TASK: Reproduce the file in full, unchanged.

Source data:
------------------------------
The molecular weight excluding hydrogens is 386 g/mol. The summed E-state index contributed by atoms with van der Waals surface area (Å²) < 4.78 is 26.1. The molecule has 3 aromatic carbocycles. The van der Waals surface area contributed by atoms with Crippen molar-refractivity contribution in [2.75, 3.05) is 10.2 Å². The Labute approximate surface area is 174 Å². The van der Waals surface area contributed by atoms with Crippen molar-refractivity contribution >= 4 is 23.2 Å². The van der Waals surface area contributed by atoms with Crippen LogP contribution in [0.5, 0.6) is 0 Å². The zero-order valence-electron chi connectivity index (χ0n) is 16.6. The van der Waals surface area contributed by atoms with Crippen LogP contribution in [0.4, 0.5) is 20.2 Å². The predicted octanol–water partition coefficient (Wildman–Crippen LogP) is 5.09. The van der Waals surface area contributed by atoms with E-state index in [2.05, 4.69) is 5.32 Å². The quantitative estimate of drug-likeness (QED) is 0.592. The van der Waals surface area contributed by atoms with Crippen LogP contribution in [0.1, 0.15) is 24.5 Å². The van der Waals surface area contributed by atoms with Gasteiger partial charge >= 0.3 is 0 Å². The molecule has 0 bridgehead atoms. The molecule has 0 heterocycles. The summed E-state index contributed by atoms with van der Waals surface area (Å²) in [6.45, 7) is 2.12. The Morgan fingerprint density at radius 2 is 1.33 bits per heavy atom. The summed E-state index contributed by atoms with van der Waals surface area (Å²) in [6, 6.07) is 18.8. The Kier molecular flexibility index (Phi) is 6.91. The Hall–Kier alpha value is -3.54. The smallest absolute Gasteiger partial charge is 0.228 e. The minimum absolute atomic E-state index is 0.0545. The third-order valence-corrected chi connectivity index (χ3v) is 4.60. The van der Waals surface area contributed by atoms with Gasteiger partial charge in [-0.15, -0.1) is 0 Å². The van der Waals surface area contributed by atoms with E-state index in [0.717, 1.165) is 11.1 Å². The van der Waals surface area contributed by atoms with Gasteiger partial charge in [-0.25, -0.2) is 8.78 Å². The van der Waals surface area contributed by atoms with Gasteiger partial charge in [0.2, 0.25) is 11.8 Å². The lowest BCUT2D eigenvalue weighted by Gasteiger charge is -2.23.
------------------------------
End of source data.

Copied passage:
The molecular weight excluding hydrogens is 386 g/mol. The summed E-state index contributed by atoms with van der Waals surface area (Å²) < 4.78 is 26.1. The molecule has 3 aromatic carbocycles. The van der Waals surface area contributed by atoms with Crippen molar-refractivity contribution in [2.75, 3.05) is 10.2 Å². The Labute approximate surface area is 174 Å². The van der Waals surface area contributed by atoms with Crippen molar-refractivity contribution >= 4 is 23.2 Å². The van der Waals surface area contributed by atoms with Crippen LogP contribution in [0.5, 0.6) is 0 Å². The zero-order valence-electron chi connectivity index (χ0n) is 16.6. The van der Waals surface area contributed by atoms with Crippen LogP contribution in [0.4, 0.5) is 20.2 Å². The predicted octanol–water partition coefficient (Wildman–Crippen LogP) is 5.09. The van der Waals surface area contributed by atoms with E-state index in [2.05, 4.69) is 5.32 Å². The quantitative estimate of drug-likeness (QED) is 0.592. The van der Waals surface area contributed by atoms with Crippen LogP contribution in [0.1, 0.15) is 24.5 Å². The van der Waals surface area contributed by atoms with Gasteiger partial charge >= 0.3 is 0 Å². The molecule has 0 bridgehead atoms. The molecule has 0 heterocycles. The summed E-state index contributed by atoms with van der Waals surface area (Å²) in [6.45, 7) is 2.12. The Morgan fingerprint density at radius 2 is 1.33 bits per heavy atom. The summed E-state index contributed by atoms with van der Waals surface area (Å²) in [6, 6.07) is 18.8. The Kier molecular flexibility index (Phi) is 6.91. The Hall–Kier alpha value is -3.54. The smallest absolute Gasteiger partial charge is 0.228 e. The minimum absolute atomic E-state index is 0.0545. The third-order valence-corrected chi connectivity index (χ3v) is 4.60. The van der Waals surface area contributed by atoms with Gasteiger partial charge in [-0.15, -0.1) is 0 Å². The van der Waals surface area contributed by atoms with E-state index in [0.717, 1.165) is 11.1 Å². The van der Waals surface area contributed by atoms with Gasteiger partial charge in [-0.25, -0.2) is 8.78 Å². The van der Waals surface area contributed by atoms with Gasteiger partial charge in [0.2, 0.25) is 11.8 Å². The lowest BCUT2D eigenvalue weighted by Gasteiger charge is -2.23.